hourly rate?

Discussion in 'Lawn Mowing' started by thelawnrangerpc, Jun 19, 2006.

  1. thelawnrangerpc

    thelawnrangerpc LawnSite Member
    Messages: 4

    I am new in the business. Can someone give me a good idea of what hourly rate I should use to figure out my bids.
  2. MMLawn

    MMLawn LawnSite Gold Member
    Messages: 3,569

    YOUR cost of doing business per hour + YOUR needed Profit above that cost = YOUR charge per hour.......and only YOU can answer your question
  3. Petr51488

    Petr51488 LawnSite Silver Member
    from NJ
    Messages: 2,377

    I could not of said it better myself..
  4. HighGrass

    HighGrass LawnSite Bronze Member
    from Z5 MA
    Messages: 1,237

    It's true...only you can best determine what you should charge. Try doing:waving: a search for the details of that giant venture:rolleyes:
  5. Precision

    Precision LawnSite Silver Member
    Messages: 2,995

    The search button is your friend.
    There is probably 40 hours of reading on that topic.

    but it boils down to what was stated above. But remember it doesn't matter what rate you charge if it is below your cost. be it $10 per hour or $100 per hour.

    Personally I have different rates for different types of work. my base rate that covers my costs and profit. Then higher rates based on what I know people will pay for hedge trimming, sodding, poison ivy removal, jungle taming or whatever.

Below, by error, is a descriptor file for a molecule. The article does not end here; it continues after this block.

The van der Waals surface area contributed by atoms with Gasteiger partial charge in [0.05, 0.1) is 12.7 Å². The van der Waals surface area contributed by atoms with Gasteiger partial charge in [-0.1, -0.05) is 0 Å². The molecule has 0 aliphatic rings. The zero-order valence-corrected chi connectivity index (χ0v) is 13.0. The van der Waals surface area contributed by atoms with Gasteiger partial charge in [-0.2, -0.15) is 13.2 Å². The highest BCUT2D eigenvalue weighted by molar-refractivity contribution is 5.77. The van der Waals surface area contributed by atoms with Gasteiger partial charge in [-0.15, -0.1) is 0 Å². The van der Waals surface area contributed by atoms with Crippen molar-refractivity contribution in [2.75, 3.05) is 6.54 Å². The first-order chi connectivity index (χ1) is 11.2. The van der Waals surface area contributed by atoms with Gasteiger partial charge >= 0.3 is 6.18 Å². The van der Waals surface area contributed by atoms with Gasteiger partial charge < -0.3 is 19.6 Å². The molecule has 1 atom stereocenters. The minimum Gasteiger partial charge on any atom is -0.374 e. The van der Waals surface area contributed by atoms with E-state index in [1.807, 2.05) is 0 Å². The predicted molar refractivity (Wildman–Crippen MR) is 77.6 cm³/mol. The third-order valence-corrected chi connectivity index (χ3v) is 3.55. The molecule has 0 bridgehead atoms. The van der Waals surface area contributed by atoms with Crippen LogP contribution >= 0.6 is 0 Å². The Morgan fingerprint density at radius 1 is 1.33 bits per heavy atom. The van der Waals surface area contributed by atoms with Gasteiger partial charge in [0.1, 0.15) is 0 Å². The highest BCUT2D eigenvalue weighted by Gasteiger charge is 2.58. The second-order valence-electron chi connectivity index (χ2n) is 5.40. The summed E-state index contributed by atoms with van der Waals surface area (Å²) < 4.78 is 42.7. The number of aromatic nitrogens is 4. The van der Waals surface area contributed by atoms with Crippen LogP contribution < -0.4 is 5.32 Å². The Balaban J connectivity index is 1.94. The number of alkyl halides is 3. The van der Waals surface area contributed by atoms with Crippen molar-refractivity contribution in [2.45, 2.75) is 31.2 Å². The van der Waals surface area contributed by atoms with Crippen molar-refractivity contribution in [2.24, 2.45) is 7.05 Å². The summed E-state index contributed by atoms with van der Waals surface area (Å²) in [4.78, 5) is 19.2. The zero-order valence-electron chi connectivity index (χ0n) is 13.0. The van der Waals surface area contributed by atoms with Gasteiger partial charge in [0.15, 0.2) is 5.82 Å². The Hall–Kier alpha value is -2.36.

Example. I am cutting the lawn of a .17 acre gross lot property tomorrow. I am getting $175 for a single cut.
    I know the city is coming to do it and they will charge at least $250.
    I will brush blade it down, edge and line trim and be out in less than an hour.
    does my hourly rate fit into this at all. NO
    but I know I am making a mint and the customer feels like he is getting a deal instead of having the city do it.

    So everyone wins.
  6. Flex-Deck

    Flex-Deck LawnSite Silver Member
    Messages: 2,845

    Most of the posts on this thread are exactly right - A job (example 1 acre = $60 in your area) is going to be rewarded to the person that is in the ball park figure of what the market bears in your area, and it may go to a person bidding more than a lowballer, if that person presents a case as to quality, consistancy, and timeliness.

    I expect my mowers to make $1.25 per inch per hr. for the first 20 inches of width. (Example - first 21 inches of mower width should make $25 per hr.)

    I expect my mowers to make $1.00 per inch from 21 to 60 inches (That is 40 inches = $40)

    I expect my mowers to make $.60 per inch from 61 to 100 inches (That is 40 inches = $24)

    I expect my mowers to make $.40 per inch over 100 inches

    I have a 90" setup which should do $25(first 20") + $40(next 40") + $18(last 30") = $83 per hr. for that mower, and it does in fact do that.

    I have a 114" setup which should and does make $25(first 20") + $40(next 40") + $24(next 40") + $5.60(last 14 inches) = $94.60/hr.

    These hourly income rates are the result of the setup. My bidding is probably in the middle of the pack when all LCO's in our area are considered, and my bids are bid according to the size of the property with things like curbs, and difficult rough terrain taken into consideration. I think I do a pretty good job showing our clients that we are timely, consistant in trimming everything everytime, and just plain do quality work.

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